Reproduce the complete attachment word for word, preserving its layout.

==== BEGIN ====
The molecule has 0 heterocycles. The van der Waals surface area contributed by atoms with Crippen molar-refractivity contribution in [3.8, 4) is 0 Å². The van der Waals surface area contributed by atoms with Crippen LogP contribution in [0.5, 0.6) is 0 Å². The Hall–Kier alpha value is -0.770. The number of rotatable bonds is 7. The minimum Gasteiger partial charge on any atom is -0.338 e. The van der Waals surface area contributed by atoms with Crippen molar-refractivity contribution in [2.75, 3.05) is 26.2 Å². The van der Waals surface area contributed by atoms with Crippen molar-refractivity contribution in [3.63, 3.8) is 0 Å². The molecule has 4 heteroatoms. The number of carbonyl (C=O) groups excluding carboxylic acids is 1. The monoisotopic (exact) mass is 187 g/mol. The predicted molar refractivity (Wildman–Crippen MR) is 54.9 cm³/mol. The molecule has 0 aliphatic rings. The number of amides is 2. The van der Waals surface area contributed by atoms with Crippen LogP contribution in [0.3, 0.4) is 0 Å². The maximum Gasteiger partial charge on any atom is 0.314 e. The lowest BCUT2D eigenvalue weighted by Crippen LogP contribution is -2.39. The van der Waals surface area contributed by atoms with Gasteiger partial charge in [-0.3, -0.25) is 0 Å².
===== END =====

The molecule has 0 heterocycles. The van der Waals surface area contributed by atoms with Crippen molar-refractivity contribution in [3.8, 4) is 0 Å². The van der Waals surface area contributed by atoms with Crippen LogP contribution in [0.5, 0.6) is 0 Å². The Hall–Kier alpha value is -0.770. The number of rotatable bonds is 7. The minimum Gasteiger partial charge on any atom is -0.338 e. The van der Waals surface area contributed by atoms with Crippen molar-refractivity contribution in [2.75, 3.05) is 26.2 Å². The van der Waals surface area contributed by atoms with Crippen molar-refractivity contribution in [3.63, 3.8) is 0 Å². The molecule has 4 heteroatoms. The number of carbonyl (C=O) groups excluding carboxylic acids is 1. The monoisotopic (exact) mass is 187 g/mol. The predicted molar refractivity (Wildman–Crippen MR) is 54.9 cm³/mol. The molecule has 0 aliphatic rings. The number of amides is 2. The van der Waals surface area contributed by atoms with Crippen LogP contribution in [0.3, 0.4) is 0 Å². The maximum Gasteiger partial charge on any atom is 0.314 e. The lowest BCUT2D eigenvalue weighted by Crippen LogP contribution is -2.39. The van der Waals surface area contributed by atoms with Gasteiger partial charge in [-0.3, -0.25) is 0 Å².